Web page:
Being the Lanterne Rouge

/Being the Lanterne Rouge

The thunder crashed around me as I struggled up the measly two percent grade. “Keep pushing, Brent… keep pushing,” I muttered to myself. I had pushed through the hard twelve percent grade that came at mile 112.  While I was thankful for the cloud cover – anything to cut down on that sun beating upon me off the pavement.

I heard a gust of wind blowing through the trees, as if Thor, god of thunder and storms, was willing me on. The sound got louder and louder as it quickly approached the road. I could see the grass around me start to bend in the wind – the opposite direction from which I was bicycling and then it hit me! Pebbles flying around, hitting me in the face, chest, and pinging off my bicycle. The clap of thunder that followed was the loudest yet.  “Keep those pedals ticking over.”

Earlier in the month I had completed a 110-mile bike ride. It had been hard, but not impossible. Upon reflection on the ride data, I found that the temperature reflecting off the road was over 112 degrees Fahrenheit. Hot! I continued training, with the ultimate goal of this ride – 150 miles around Bryce Canyon National Park.

This event, put on by Ride Southern Utah is the culmination of their rides. Starting in February, with a ride in Mesquite, NV. I followed the outlined course to get to the ultimate goal. Starting with a metric century, followed by a 75 mile ride at the Tour de St. George, and then a 102 mile ride in Parowan, UT.

Doing a couple more centuries around Kanab in higher heat, and I thought I was ready. Ready to challenge the Desperado Duel 150.

The ride starts and ends in Panguitch, UT – gateway to Bryce Canyon National Park. A short run up Highway 89 and you turn out towards Bryce Canyon. Riding along the bike path which parallels Scenic Byway 12, I couldn’t but wonder at the amazing canyonlands we were bicycling through. The skies were blue – the temperature a very comfortable sixty-eight degrees for the uphill climbing we were doing.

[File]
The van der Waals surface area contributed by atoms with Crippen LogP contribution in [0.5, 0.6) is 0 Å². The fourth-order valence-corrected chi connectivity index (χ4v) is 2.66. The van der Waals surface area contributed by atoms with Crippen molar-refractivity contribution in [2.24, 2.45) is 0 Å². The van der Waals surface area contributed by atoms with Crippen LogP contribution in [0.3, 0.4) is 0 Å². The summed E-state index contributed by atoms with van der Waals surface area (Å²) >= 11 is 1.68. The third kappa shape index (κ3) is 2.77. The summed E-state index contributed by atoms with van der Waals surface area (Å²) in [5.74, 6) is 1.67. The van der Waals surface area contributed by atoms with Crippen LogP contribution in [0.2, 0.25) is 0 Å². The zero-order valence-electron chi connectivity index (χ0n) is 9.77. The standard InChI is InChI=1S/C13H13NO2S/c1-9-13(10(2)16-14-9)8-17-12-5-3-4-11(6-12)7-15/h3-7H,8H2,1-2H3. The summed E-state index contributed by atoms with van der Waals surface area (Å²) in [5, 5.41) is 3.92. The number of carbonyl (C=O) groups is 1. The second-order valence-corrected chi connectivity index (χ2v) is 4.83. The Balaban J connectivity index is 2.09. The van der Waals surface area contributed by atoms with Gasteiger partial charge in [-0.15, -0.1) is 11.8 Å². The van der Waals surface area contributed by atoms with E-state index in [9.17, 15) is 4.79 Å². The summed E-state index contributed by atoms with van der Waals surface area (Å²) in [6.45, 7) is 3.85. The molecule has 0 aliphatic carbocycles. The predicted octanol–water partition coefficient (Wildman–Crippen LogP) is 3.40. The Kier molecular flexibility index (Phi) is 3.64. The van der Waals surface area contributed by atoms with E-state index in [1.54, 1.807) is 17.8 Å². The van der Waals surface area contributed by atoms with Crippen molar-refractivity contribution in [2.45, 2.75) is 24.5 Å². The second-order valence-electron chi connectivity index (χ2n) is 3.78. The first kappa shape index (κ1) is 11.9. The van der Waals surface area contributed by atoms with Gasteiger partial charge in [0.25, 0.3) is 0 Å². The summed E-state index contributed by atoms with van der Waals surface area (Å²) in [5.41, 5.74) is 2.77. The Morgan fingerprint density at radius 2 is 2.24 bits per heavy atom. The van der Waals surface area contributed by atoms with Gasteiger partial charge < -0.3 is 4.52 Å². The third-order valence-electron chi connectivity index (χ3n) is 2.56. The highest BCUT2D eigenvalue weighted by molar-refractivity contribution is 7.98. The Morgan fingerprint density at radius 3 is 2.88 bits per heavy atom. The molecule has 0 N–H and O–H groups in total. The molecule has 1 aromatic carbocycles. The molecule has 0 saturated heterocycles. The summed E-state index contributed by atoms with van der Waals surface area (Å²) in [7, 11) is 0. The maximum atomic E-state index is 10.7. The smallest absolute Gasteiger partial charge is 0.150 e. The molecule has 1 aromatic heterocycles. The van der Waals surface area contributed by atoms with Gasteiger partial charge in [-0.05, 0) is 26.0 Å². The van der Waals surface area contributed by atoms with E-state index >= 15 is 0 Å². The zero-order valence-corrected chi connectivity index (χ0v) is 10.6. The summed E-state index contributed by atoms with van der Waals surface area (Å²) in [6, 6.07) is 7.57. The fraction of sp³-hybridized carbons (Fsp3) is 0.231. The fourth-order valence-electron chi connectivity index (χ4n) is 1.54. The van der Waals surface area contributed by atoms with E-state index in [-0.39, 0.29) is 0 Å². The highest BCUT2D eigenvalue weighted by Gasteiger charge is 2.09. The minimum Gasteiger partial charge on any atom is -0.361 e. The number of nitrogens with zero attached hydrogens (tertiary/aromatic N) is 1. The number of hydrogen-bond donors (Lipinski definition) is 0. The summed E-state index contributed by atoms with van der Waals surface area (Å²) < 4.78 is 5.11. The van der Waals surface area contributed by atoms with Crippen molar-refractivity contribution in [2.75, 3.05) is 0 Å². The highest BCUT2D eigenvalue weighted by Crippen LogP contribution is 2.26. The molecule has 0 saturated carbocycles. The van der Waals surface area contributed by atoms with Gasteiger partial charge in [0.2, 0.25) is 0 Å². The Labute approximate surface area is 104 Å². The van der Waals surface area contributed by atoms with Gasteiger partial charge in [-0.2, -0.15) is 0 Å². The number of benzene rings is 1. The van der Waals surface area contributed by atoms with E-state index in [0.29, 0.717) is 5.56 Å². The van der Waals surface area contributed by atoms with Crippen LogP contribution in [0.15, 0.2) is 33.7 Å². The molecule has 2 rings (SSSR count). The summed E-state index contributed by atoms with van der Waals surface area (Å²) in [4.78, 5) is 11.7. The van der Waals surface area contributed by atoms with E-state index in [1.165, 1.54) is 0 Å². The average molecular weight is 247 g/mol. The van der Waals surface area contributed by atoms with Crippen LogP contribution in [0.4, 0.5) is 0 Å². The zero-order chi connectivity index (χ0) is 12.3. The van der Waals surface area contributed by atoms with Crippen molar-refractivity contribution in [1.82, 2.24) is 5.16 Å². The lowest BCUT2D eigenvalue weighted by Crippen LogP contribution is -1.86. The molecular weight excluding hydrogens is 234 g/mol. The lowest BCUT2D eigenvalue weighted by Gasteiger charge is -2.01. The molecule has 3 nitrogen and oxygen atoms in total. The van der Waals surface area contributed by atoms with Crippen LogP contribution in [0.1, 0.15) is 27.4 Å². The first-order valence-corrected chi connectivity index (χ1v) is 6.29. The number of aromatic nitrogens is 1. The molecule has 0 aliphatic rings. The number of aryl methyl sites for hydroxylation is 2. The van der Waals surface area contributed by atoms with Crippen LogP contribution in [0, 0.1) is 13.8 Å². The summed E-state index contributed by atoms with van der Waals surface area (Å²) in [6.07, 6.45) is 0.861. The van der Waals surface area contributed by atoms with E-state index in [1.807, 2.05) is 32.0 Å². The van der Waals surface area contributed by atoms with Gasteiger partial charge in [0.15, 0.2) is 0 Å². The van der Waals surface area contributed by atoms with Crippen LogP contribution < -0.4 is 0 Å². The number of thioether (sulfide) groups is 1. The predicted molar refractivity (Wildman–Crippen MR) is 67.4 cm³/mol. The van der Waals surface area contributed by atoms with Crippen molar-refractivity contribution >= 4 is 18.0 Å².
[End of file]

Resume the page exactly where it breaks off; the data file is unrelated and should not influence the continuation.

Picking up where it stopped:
A turn onto John’s Valley Rd. found us riding along a forest on the riders right, with meadows and farm lands on the left. A slow descent took us another twenty miles – keeping our average speeds rather high after the initial climb on the bike path.

The canyon that we descended through was breathtaking – dropping down one of the stairs on the Colorado Plateau through a river cut break in the rock. The temperature was beginning to rise as we pedaled past Otter Creek State Park.

On a ride like this, you tend to find the people cycling around the same speed as you and pass them, and then they pass you. You see them at the rest stops, and you see them out on the road. “Hey, lucky number 13!” quickly became what I’d hear as people passed me on the flats – and I’d shout, “Keep those pedals spinning,” as I passed them on the uphills. I was trying to pace myself, knowing that I had a long way to still go.

“Pssssssssssssssssssssst,” said Beast, my bicycle. I looked down and noticed that the rear wheel on my bike was quickly loosing air. My first one on the new Specialized Diverge. Unfortunately, with the amazing new thru axles, I had my trainer mount thru axle on it – it was not going to be a quick change. I managed to make it to the top of the next rise before pulling over into the dirt to start changing it. Every group of riders that passed me, as I began replacing the tire, asked if I was ok – “Need anything?” I waved them on as I ate a gel to put over the rough area I had discovered inside the tire. Twenty minutes later, I was back on the bike, having finished pumping up the tube. Twenty minutes! While I was on a relaxed hundred, I did have a schedule to keep!

I found a group of riders that were all taking turns pulling in a pace line and worked with them. They helped me finish the first 106 miles of the day as we pedaled back up Highway 89 back towards Panguitch. The wind was beginning to pick up and thunder heads were beginning to form across the valley. Let me tell you, a pickle, after bicycling ninety-two miles, in ninety degree heat, will be the best pickle you ever eat.